Hero image: Nimble Ape, switching to a headless visual CMS

This has been an exciting year for Nimble Ape, as our team grew to include operational and marketing staff for the first time! This has meant rethinking how we do certain things to make sure each team member can perform at their best, and this includes how we make our websites.

For us as developers, making a website typically means starting out with our framework of choice, importing a UI template or library, and then writing all the content in HTML, JSX, or Markdown. Need to update the content? Make your changes in a branch, open a PR, and merge to deploy. Done 🙂

When Ellie joined as our marketing manager, I soon learnt that creating content is an iterative process, so having to go through a developer to make a new build to see the result of each iteration wouldn’t work. Most importantly, we wanted to empower all team members to be able to easily create and update content, rather than having to wait for a developer to implement it.

The Nimble Ape team represented by Lego minifigs

The Nimble Ape team in London!

Enter the visual headless content management system

We needed a CMS. Not just any CMS would do, though: It had to be headless, because we still wanted control over how the website is produced, so we could follow web development best practices and provide optimal performance. At Nimble Ape, we have a strong commitment to open source. Therefore, finding an open source project that we could self-host ranked high in our requirements list. Self-hosting would also allow us to keep control of all our content, which is very important to us.

There are many good open source CMS tools out there; however, a headless CMS alone won’t give the content manager control over how the content is structured within the page: The order of information is still hard-coded and a developer is needed to make changes to it. This would still be a blocker in the iterative content creation process.

The contenders:

Recently, several services have been popping up that promise to make both content managers and developers happy. Builder.io and Storyblok are two of the alternatives we considered. Both are very similar: They integrate with your framework and hosting service of choice, and provide you with a visual editor where you can enter your content directly into a live preview of your website to see how it will reflect in the final result. You can even import your own custom components and drag them and drop them around the layout. Essentially, a WYSIWYG editor for your website – Magic! 🤯

Unfortunately, during our research we didn’t find an alternative that would satisfy all our requirements of an open source CMS with a visual editor, with a clean interface and that would offer self-hosting, so we needed to compromise. We eventually decided on Builder.io, which is a hosted service, as it seemed to best suit our specific use case.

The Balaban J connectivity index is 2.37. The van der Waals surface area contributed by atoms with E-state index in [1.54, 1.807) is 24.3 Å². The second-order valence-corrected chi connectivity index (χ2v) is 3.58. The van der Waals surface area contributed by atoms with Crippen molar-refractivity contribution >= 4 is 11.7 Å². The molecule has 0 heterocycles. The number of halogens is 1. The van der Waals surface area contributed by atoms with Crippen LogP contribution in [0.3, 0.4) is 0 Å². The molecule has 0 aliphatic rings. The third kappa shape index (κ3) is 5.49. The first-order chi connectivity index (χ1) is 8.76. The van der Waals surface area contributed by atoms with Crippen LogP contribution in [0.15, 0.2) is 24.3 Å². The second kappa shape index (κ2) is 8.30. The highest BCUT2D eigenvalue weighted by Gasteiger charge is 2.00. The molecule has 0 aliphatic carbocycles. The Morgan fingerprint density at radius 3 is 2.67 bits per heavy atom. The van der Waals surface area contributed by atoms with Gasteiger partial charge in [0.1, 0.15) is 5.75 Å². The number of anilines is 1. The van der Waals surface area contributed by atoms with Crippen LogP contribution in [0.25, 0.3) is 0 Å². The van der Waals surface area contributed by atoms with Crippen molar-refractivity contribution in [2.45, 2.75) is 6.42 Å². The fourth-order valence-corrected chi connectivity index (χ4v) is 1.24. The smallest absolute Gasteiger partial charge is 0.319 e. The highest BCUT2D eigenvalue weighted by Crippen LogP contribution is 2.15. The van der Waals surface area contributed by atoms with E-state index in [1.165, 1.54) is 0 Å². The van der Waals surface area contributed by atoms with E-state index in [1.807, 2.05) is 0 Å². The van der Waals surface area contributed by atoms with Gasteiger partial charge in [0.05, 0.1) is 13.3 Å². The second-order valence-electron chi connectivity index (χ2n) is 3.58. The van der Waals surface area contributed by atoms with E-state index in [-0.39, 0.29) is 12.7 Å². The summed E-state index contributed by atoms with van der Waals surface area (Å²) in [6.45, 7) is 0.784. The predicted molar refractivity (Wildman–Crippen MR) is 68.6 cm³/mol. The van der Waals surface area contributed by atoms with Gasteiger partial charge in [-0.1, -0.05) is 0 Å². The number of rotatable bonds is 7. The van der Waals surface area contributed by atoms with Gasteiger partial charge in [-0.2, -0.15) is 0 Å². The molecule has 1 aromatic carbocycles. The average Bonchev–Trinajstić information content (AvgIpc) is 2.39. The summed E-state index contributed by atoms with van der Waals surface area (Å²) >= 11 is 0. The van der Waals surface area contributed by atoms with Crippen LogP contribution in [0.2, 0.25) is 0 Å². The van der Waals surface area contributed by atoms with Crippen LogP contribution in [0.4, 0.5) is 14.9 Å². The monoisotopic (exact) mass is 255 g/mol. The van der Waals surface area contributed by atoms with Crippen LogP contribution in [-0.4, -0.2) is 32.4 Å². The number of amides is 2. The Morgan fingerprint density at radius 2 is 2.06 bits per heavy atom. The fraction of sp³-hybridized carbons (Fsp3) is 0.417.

Building the website

We decided to try out this headless visual CMS when redesigning the landing page of our sister company Everycast Labs’ product, Broadcast Bridge.

We started from a Tailwind website template to give ourselves a design base. Although Builder.io integrates with the majority of Front-End frameworks, its creators also developed Qwik, a new open source framework that focuses on website performance and speed, which we decided to use. We adapted the template components to work in Qwik, registered them with Builder.io and removed all hard-coded content. Now, all components receive their content as props from the CMS.

Here’s an example of what it looks like for our TextBlock component:

The TextBlock component receives all content as props from the CMS.

The TextBlock component receives all content as props from the CMS.

From a code perspective, the site is now just a collection of empty components. We deployed it to Cloudflare Pages and pointed our Builder.io project to its URL. Instantly, the visual editor connected to the components we registered in our website and we could start dragging-and-dropping into the layout!

The site fetches the content from the CMS immediately after load, so the UI was soon updated with the new layout and content.

The marketer’s view: Editing text fields in our custom TextBlock component in the visual editor.

The marketer’s view: Editing text fields in our custom TextBlock component in the visual editor.


When we initially started building the website, we decided to run the build as a GitHub Action and then deploy it to Cloudflare as a Direct Upload. We’ve done this in the past and found it a good way to have granular control of the build, including a staging environment and version releases. However, we didn’t find a way to make this process work with the visual editor in Builder.io: For it to talk properly with our custom components, we installed the Qwik Cloudflare Pages adapter and let Cloudflare handle the build. We’re still working on cracking the code on introducing a staging environment – we’ll let you know when we do, so stay tuned!

Planning the components to work with the CMS presented some challenges, in that we needed to think how they would be used by someone who couldn’t see the code. Here, talking to Ellie about what type of components she would need was key for us to build them with the necessary inputs and flexibility.

What’s next

More websites! We’re in the process of converting all our main websites to using a visual CMS and we’ve been quite happy with Builder.io. This very website is also on the list for getting a makeover! Making a blog website will be a nice new challenge, and we think it will be where we’ll get the most of the benefits of using a visual CMS.

Stay tuned to learn about all the new websites we’ll release in 2024!

- Marco and the Nimble Ape team